Also, there’s a class of [soft-bodied robot] projects that we are working on: wearable systems.  So, for things like rehabilitation, [we’re] making wearable devices that impede your motion no more than your clothes would, basically [making them] comfortable to wear. [It will sense] the motion of the patient in this case and sense when, for example, a patient will have a bad gait due to a neuromuscular disorder. [It could] have soft actuators built in to this artificial clothing that push the patient towards a more natural gait and start to re-train the neuromuscular system towards a more proper gait. That’s a big collaboration with the group in the Wyss Institute that we are looking into.

Another program that we’re involved with, that Conor Walsh is leading, is for augmentation or risk mitigation for users that might wear a suit. [It can] sense when you’re about to twist your ankle and freeze up [to prevent injury]. Soldiers [using this technology] could minimize fatigue when carrying heavy loads.

With the growing capabilities of technology, there’s more and more potential for abuse of those capabilities. As a roboticist, how do you feel about these developments?

It is an essential role of any scientist or engineer to gage the long-term impact of their work. This is because research most often out-paces law, so we have an ethical obligation to consider societal impacts in particular. As with most scientific research, we understand how our work could be applied to a spectrum of applications. We believe that our work could have many applications, with the benevolent far outweighing the negative.  However, it is the fundamental science and technologies that drive us far more than the uses of the robots themselves.  Fundamental breakthroughs in materials, manufacturing, biology, sensors, circuit design, controls, and programming are just a few of the topics that motivate our team.  Furthermore, one of our roles is to educate the public about our work—both our peers and the general public—through our scientific publications as well as our outreach activities.

What kind of future do you envision 30 years from now with robotics and technology? Is there any sort of breakthrough that you envision, or is it more of a steady progression?

I don’t know if this is going to be as discreet of a jump as it may sound. In some ways this is already happening in a slow, continuous fashion. The sort of old school science fiction notions of robots—robots that are cleaning your floors or cooking your dinner—that will likely start to happen, and in some ways it has already happened. You have…self- driving cars [as well]. I don’t know if this is going to be very accelerated or just a slow pace. Thirty years from now you’ll have a lot more automated, robotic tools to automate your existence in a good way. I don’t really think any of this is bad; I don’t think anyone’s going to complain about a robot that does your laundry for you; I don’t think anyone is going to miss doing laundry. I think those are the types of things [that we’ll see].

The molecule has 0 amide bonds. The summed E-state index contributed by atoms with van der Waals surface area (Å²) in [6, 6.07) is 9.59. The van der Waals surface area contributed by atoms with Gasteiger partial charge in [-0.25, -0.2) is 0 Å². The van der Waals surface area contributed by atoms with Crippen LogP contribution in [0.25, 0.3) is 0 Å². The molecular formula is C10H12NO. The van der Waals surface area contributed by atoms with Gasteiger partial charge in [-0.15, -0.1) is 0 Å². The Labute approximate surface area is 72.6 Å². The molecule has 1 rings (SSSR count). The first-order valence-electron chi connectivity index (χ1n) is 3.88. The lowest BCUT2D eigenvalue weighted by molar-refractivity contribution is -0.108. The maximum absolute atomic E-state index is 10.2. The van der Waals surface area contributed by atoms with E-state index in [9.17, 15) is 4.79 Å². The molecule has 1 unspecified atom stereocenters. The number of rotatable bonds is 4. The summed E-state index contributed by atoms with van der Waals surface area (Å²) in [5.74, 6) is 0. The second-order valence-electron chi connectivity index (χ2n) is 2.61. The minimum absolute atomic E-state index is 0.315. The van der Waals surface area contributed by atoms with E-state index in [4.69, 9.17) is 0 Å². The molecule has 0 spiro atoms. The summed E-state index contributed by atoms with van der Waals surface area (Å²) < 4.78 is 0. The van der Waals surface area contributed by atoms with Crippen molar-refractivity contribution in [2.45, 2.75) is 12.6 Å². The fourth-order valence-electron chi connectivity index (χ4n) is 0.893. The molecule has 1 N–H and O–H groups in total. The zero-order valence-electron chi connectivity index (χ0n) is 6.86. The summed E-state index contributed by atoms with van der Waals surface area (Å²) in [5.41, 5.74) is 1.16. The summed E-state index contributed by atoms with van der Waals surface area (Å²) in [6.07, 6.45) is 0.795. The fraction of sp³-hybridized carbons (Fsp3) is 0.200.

What kind of hobbies do you pursue in your free time?

I am into rock guitar and cooking, I generally gravitate towards relaxing activities or activities, so exercising, guitar, [and] cooking are all sort of either energetically or creatively relaxing outlets.

Do you have a favorite band?

Yes, Pink Floyd.

Do you have a favorite dish to cook?

I tend to grill maybe on average every other day every month of the year. So, grilled food, I guess. I’m trying to now step up; I’m getting myself to try sous vide.

Do you have a favorite movie?

I’m a fan of Kubrick, so I would say my favorite movie is Dr. Strangelove. I also like 2001 and others.

So, in your perfect day, what would you be doing?

Free day—are we living in a fantasy? I have a two-and-a-half-year old, so I’d be spending time with him of course. Probably interacting with my students as well. The most fulfilling days are some combinations of family time and interacting with students in a lab setting. I bought myself and my son a drum kit, so getting him on the drums and me on the guitar [would be great]. In the lab setting, (one of my roles in the lab other than advising is actually being the expert on manufacturing robots) maybe building robots and testing them out with my students


Who was your greatest source of inspiration?

I would say my inspiration as an engineer comes primarily from two places.  My dad is a savvy engineer, both in terms of creativity as well as salesmanship.  My grandfather always stressed the importance of education.

How did you get into this line of work? What caught your interest?

I remember being the typical “future engineer”—tinkering with Legos, taking stuff apart and putting it back together, building remote control airplanes, etc.  My father (electrical engineer) and grandfather (civil engineer) had quite an influence on me as well.  When I got to graduate school at U.C. Berkeley, I began looking for research projects that caught my interests.  Although I was trained as an electrical engineer, my interests were varied.  At the time, a project called the “Micromechanical Flying Insect” was starting at Berkeley, and this caught my eye.  This would lay the groundwork for later projects in my lab at Harvard.

I read that you were one of the top 35 innovators under 35 in “Technology Review.” What does it feel like to have achieved so much in such a short time? I’m sure you’re with peers twice your age sometimes.

It is, of course, gratifying to be recognized for your hard work. But engineering is evolutionary in nature. We build off of the breakthroughs from other researchers. This is true in our case as well; we are certainly standing on the shoulders of giants.